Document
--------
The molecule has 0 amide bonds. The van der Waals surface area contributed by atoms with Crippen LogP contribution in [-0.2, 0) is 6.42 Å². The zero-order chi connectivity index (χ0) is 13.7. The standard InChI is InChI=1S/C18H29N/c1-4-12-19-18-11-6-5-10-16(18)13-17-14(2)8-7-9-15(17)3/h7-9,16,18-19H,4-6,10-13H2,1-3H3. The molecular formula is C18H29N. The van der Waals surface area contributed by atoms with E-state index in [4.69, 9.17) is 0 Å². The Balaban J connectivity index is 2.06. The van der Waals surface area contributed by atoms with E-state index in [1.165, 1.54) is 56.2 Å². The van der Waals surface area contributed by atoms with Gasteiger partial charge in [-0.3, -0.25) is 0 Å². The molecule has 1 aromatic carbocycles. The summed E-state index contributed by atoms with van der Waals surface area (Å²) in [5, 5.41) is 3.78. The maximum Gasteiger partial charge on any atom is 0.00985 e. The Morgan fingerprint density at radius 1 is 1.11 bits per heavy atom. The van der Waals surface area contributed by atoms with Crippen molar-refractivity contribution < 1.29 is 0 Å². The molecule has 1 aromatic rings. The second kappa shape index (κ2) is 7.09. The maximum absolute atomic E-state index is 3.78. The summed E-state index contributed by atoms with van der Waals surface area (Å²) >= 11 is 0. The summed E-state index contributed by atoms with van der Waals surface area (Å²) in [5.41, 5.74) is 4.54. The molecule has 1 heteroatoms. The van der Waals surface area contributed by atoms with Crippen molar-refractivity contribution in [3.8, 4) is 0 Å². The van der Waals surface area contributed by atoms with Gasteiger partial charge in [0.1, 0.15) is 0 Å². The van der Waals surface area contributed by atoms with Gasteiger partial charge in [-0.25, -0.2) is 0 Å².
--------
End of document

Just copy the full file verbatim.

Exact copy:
The molecule has 0 amide bonds. The van der Waals surface area contributed by atoms with Crippen LogP contribution in [-0.2, 0) is 6.42 Å². The zero-order chi connectivity index (χ0) is 13.7. The standard InChI is InChI=1S/C18H29N/c1-4-12-19-18-11-6-5-10-16(18)13-17-14(2)8-7-9-15(17)3/h7-9,16,18-19H,4-6,10-13H2,1-3H3. The molecular formula is C18H29N. The van der Waals surface area contributed by atoms with E-state index in [4.69, 9.17) is 0 Å². The Balaban J connectivity index is 2.06. The van der Waals surface area contributed by atoms with E-state index in [1.165, 1.54) is 56.2 Å². The van der Waals surface area contributed by atoms with Gasteiger partial charge in [-0.3, -0.25) is 0 Å². The molecule has 1 aromatic carbocycles. The summed E-state index contributed by atoms with van der Waals surface area (Å²) in [5, 5.41) is 3.78. The maximum Gasteiger partial charge on any atom is 0.00985 e. The Morgan fingerprint density at radius 1 is 1.11 bits per heavy atom. The van der Waals surface area contributed by atoms with Crippen molar-refractivity contribution < 1.29 is 0 Å². The molecule has 1 aromatic rings. The second kappa shape index (κ2) is 7.09. The maximum absolute atomic E-state index is 3.78. The summed E-state index contributed by atoms with van der Waals surface area (Å²) >= 11 is 0. The summed E-state index contributed by atoms with van der Waals surface area (Å²) in [5.41, 5.74) is 4.54. The molecule has 1 heteroatoms. The van der Waals surface area contributed by atoms with Crippen molar-refractivity contribution in [3.8, 4) is 0 Å². The van der Waals surface area contributed by atoms with Gasteiger partial charge in [0.1, 0.15) is 0 Å². The van der Waals surface area contributed by atoms with Gasteiger partial charge in [-0.25, -0.2) is 0 Å².